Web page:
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Correlation of Anxiety with Pregnancy Symptoms and Maternal-Fetal Attachment


avatar Solmaz Ghanbari-Homaie ORCID 1 , avatar Sonia Hasani ORCID 1 , avatar Mojgan Mirghafourvand 2 , *

1 Department of Midwifery, Faculty of Nursing and Midwifery, Tabriz University of Medical Sciences, Tabriz, Iran

2 Social Determinants of Health Research Center, Tabriz University of Medical Sciences, Tabriz, Iran

How to Cite: Ghanbari-Homaie S, Hasani S , Mirghafourvand M. Correlation of Anxiety with Pregnancy Symptoms and Maternal-Fetal Attachment. Shiraz E-Med J. 2022;23(5):e119085.
doi: 10.5812/semj.119085.


Shiraz E-Medical Journal: 23 (5); e119085
Published Online: December 31, 2021
Article Type: Research Article
Received: September 3, 2021
Revised: November 26, 2021
Accepted: December 16, 2021



Anxiety during pregnancy may affect maternal-fetal attachment (MFA) and the prevalence of pregnancy symptoms.


The present study aimed to assess the correlation of anxiety with pregnancy symptoms and MFA.


This cross-sectional study was conducted on 220 pregnant women in the health centers of Tabriz, Iran, in 2020. Samples were selected by the cluster sampling method. Data were collected using the socio-demographic questionnaire, Pregnancy-related Anxiety Questionnaire-revised 2 (PRAQ-R2), MFA Scale (MFAS), and Pregnancy Symptoms Inventory (PSI), all of which were completed as self-administered in the second half of pregnancy. The Pearson's correlation coefficient and adjusted general linear model were used for data analysis.


The results of Pearson's correlation showed no correlation between anxiety during pregnancy and MFA among nulliparous (r = -0.003, P = 0.976) and multiparous (r = -0.003, P = 0.712) pregnant women. However, anxiety and pregnancy symptoms were significantly correlated among nulliparous (r = 0.424, P < 0.001) and multiparous (r = 0.227, P = 0.028) pregnant women. According to the general linear model, after adjusting the socio-demographic variables, a significant correlation was observed between anxiety and pregnancy symptoms (P < 0.001), while no relationship was found between anxiety and MFA (P = 0.705).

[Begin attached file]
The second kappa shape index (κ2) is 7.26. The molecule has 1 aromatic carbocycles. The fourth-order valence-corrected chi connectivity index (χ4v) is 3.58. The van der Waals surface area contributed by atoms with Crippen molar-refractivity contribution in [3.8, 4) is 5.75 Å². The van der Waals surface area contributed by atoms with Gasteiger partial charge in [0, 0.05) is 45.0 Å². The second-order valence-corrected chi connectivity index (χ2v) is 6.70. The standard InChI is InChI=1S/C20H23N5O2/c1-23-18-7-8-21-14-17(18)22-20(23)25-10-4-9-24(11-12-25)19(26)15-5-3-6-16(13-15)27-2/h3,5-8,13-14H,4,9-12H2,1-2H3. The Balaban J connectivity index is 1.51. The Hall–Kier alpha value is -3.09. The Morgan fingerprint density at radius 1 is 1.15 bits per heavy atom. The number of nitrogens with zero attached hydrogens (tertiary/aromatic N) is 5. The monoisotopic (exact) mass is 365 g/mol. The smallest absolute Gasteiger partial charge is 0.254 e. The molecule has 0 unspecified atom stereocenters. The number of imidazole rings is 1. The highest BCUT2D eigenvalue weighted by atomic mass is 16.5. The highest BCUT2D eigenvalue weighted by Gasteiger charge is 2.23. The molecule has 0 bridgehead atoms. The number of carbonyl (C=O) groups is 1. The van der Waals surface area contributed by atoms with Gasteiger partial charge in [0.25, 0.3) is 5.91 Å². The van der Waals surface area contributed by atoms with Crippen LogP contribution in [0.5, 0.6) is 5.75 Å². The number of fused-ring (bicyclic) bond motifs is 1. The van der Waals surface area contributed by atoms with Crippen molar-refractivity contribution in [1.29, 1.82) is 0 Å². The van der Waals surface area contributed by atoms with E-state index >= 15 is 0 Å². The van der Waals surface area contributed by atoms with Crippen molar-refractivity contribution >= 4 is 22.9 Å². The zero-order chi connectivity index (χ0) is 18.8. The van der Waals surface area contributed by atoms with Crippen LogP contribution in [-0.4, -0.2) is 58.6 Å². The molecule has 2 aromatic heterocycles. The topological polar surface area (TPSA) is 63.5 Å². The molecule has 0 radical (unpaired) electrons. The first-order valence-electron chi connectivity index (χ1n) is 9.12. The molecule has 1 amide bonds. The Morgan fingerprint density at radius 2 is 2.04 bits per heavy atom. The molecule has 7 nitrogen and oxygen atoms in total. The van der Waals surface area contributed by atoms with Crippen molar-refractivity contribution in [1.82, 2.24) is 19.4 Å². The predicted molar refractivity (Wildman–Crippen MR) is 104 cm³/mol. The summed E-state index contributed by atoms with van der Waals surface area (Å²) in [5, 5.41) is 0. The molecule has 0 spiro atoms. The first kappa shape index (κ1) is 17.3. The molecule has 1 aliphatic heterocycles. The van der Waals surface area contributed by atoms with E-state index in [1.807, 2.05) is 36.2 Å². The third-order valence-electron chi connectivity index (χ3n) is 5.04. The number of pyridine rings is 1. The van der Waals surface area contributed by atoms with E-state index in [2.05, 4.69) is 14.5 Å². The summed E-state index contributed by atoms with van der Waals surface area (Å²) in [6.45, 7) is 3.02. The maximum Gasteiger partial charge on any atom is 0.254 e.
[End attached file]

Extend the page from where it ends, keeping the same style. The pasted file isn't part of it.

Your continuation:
Given the significant correlation between anxiety and pregnancy symptoms, pregnant women with anxiety symptoms need to be screened and treated by an expert psychological team if their disorder is confirmed.

1. Background

Pregnancy is one of the most important events in women's lives and can lead to maternal mood changes during pregnancy, such as stress and anxiety (1). Pregnant women often express concern about labor, pain, fear of childbirth, the health of the baby, or physical changes (1). A feeling of anxiety is relatively common during pregnancy, with about 10 - 15% of women experiencing some levels of stress or anxiety in this period (2). The prevalence of anxiety among Iranian women with low-risk pregnancies was reported as about 26%, which is considered relatively high (3).

A high level of anxiety can lead to negative health consequences for both mother and baby, including prenatal outcomes (4), preterm labor, low birth weight, low Apgar score, depression, prolonged labor coupled with the use of anesthesia (1, 5, 6), poor maternal-fetal attachment (MFA) (7), and developmental delay in the child (8). Moreover, anxiety during pregnancy may affect MFA and the prevalence of pregnancy symptoms. For example, anxious women are more likely to experience nausea and vomit during pregnancy and more often see a doctor to alleviate their pregnancy symptoms (7). Such signs include a wide range of physical symptoms, such as backache, headache, varicose veins, and frequent urination to psychological symptoms, namely forgetfulness, poor sleep, and depression (9). However, in most studies, the role of anxiety during pregnancy has been investigated in a limited number of symptoms, such as nausea and vomiting (10, 11).